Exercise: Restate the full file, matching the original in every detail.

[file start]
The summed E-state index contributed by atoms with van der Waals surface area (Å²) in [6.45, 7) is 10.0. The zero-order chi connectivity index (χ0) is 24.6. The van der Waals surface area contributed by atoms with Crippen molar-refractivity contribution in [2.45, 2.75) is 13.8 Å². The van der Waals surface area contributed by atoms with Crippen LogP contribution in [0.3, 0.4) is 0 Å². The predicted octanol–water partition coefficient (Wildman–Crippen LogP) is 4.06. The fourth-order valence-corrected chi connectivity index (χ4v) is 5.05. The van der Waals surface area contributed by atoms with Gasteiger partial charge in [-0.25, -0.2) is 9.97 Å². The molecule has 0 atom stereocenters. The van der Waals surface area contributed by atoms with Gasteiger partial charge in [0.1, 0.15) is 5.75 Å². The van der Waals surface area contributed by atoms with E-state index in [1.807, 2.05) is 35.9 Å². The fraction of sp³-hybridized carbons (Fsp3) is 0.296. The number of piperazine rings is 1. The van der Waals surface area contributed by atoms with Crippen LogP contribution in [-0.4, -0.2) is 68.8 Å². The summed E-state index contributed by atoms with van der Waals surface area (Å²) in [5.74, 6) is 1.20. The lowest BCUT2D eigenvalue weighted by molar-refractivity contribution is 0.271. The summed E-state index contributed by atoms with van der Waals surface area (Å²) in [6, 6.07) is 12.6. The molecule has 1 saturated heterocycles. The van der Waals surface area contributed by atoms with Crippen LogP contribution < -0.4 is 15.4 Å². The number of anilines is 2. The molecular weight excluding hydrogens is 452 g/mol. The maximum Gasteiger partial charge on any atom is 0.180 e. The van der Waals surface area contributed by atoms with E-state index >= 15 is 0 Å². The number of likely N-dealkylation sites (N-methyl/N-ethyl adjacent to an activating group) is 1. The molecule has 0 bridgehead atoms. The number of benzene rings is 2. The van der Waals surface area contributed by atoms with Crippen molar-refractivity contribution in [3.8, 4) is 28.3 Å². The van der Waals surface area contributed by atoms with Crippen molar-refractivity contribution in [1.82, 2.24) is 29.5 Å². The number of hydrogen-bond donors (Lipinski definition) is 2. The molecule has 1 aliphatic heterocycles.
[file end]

The summed E-state index contributed by atoms with van der Waals surface area (Å²) in [6.45, 7) is 10.0. The zero-order chi connectivity index (χ0) is 24.6. The van der Waals surface area contributed by atoms with Crippen molar-refractivity contribution in [2.45, 2.75) is 13.8 Å². The van der Waals surface area contributed by atoms with Crippen LogP contribution in [0.3, 0.4) is 0 Å². The predicted octanol–water partition coefficient (Wildman–Crippen LogP) is 4.06. The fourth-order valence-corrected chi connectivity index (χ4v) is 5.05. The van der Waals surface area contributed by atoms with Gasteiger partial charge in [-0.25, -0.2) is 9.97 Å². The molecule has 0 atom stereocenters. The van der Waals surface area contributed by atoms with Gasteiger partial charge in [0.1, 0.15) is 5.75 Å². The van der Waals surface area contributed by atoms with E-state index in [1.807, 2.05) is 35.9 Å². The fraction of sp³-hybridized carbons (Fsp3) is 0.296. The number of piperazine rings is 1. The van der Waals surface area contributed by atoms with Crippen LogP contribution in [-0.4, -0.2) is 68.8 Å². The summed E-state index contributed by atoms with van der Waals surface area (Å²) in [5.74, 6) is 1.20. The lowest BCUT2D eigenvalue weighted by molar-refractivity contribution is 0.271. The summed E-state index contributed by atoms with van der Waals surface area (Å²) in [6, 6.07) is 12.6. The molecule has 1 saturated heterocycles. The van der Waals surface area contributed by atoms with Crippen LogP contribution < -0.4 is 15.4 Å². The number of anilines is 2. The molecular weight excluding hydrogens is 452 g/mol. The maximum Gasteiger partial charge on any atom is 0.180 e. The van der Waals surface area contributed by atoms with E-state index >= 15 is 0 Å². The number of likely N-dealkylation sites (N-methyl/N-ethyl adjacent to an activating group) is 1. The molecule has 0 bridgehead atoms. The number of benzene rings is 2. The van der Waals surface area contributed by atoms with Crippen molar-refractivity contribution in [3.8, 4) is 28.3 Å². The van der Waals surface area contributed by atoms with Crippen molar-refractivity contribution in [1.82, 2.24) is 29.5 Å². The number of hydrogen-bond donors (Lipinski definition) is 2. The molecule has 1 aliphatic heterocycles.